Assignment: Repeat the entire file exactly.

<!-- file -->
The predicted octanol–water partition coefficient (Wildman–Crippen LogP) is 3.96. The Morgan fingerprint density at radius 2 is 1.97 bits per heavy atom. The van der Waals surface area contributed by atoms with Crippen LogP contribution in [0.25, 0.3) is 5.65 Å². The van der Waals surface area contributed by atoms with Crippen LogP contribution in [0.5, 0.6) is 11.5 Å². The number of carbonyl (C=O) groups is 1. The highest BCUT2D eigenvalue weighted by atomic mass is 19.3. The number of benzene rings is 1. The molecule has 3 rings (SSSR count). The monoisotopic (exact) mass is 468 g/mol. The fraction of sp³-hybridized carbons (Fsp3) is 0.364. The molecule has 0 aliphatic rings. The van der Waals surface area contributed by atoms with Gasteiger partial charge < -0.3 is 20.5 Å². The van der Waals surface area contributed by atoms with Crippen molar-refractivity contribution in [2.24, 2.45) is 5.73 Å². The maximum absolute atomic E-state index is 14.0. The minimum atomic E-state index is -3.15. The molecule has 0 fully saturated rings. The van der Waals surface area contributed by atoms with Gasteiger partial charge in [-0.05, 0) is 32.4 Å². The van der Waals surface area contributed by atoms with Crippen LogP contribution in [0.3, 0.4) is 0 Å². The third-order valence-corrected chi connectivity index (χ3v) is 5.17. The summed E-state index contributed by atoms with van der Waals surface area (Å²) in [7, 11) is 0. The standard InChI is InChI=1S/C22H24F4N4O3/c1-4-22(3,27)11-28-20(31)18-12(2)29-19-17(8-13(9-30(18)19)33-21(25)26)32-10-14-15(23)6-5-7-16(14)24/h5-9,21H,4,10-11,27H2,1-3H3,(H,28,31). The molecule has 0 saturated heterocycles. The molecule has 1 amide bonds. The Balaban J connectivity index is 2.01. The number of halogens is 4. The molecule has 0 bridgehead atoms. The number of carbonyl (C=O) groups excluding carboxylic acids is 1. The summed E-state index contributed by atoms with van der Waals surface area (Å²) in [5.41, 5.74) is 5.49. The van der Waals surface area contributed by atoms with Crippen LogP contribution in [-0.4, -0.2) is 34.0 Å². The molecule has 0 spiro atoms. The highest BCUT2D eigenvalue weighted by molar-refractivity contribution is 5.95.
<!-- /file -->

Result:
The predicted octanol–water partition coefficient (Wildman–Crippen LogP) is 3.96. The Morgan fingerprint density at radius 2 is 1.97 bits per heavy atom. The van der Waals surface area contributed by atoms with Crippen LogP contribution in [0.25, 0.3) is 5.65 Å². The van der Waals surface area contributed by atoms with Crippen LogP contribution in [0.5, 0.6) is 11.5 Å². The number of carbonyl (C=O) groups is 1. The highest BCUT2D eigenvalue weighted by atomic mass is 19.3. The number of benzene rings is 1. The molecule has 3 rings (SSSR count). The monoisotopic (exact) mass is 468 g/mol. The fraction of sp³-hybridized carbons (Fsp3) is 0.364. The molecule has 0 aliphatic rings. The van der Waals surface area contributed by atoms with Gasteiger partial charge < -0.3 is 20.5 Å². The van der Waals surface area contributed by atoms with Crippen molar-refractivity contribution in [2.24, 2.45) is 5.73 Å². The maximum absolute atomic E-state index is 14.0. The minimum atomic E-state index is -3.15. The molecule has 0 fully saturated rings. The van der Waals surface area contributed by atoms with Gasteiger partial charge in [-0.05, 0) is 32.4 Å². The van der Waals surface area contributed by atoms with Crippen LogP contribution in [0.3, 0.4) is 0 Å². The third-order valence-corrected chi connectivity index (χ3v) is 5.17. The summed E-state index contributed by atoms with van der Waals surface area (Å²) in [7, 11) is 0. The standard InChI is InChI=1S/C22H24F4N4O3/c1-4-22(3,27)11-28-20(31)18-12(2)29-19-17(8-13(9-30(18)19)33-21(25)26)32-10-14-15(23)6-5-7-16(14)24/h5-9,21H,4,10-11,27H2,1-3H3,(H,28,31). The molecule has 0 saturated heterocycles. The molecule has 1 amide bonds. The Balaban J connectivity index is 2.01. The number of halogens is 4. The molecule has 0 bridgehead atoms. The number of carbonyl (C=O) groups excluding carboxylic acids is 1. The summed E-state index contributed by atoms with van der Waals surface area (Å²) in [5.41, 5.74) is 5.49. The van der Waals surface area contributed by atoms with Crippen LogP contribution in [-0.4, -0.2) is 34.0 Å². The molecule has 0 spiro atoms. The highest BCUT2D eigenvalue weighted by molar-refractivity contribution is 5.95.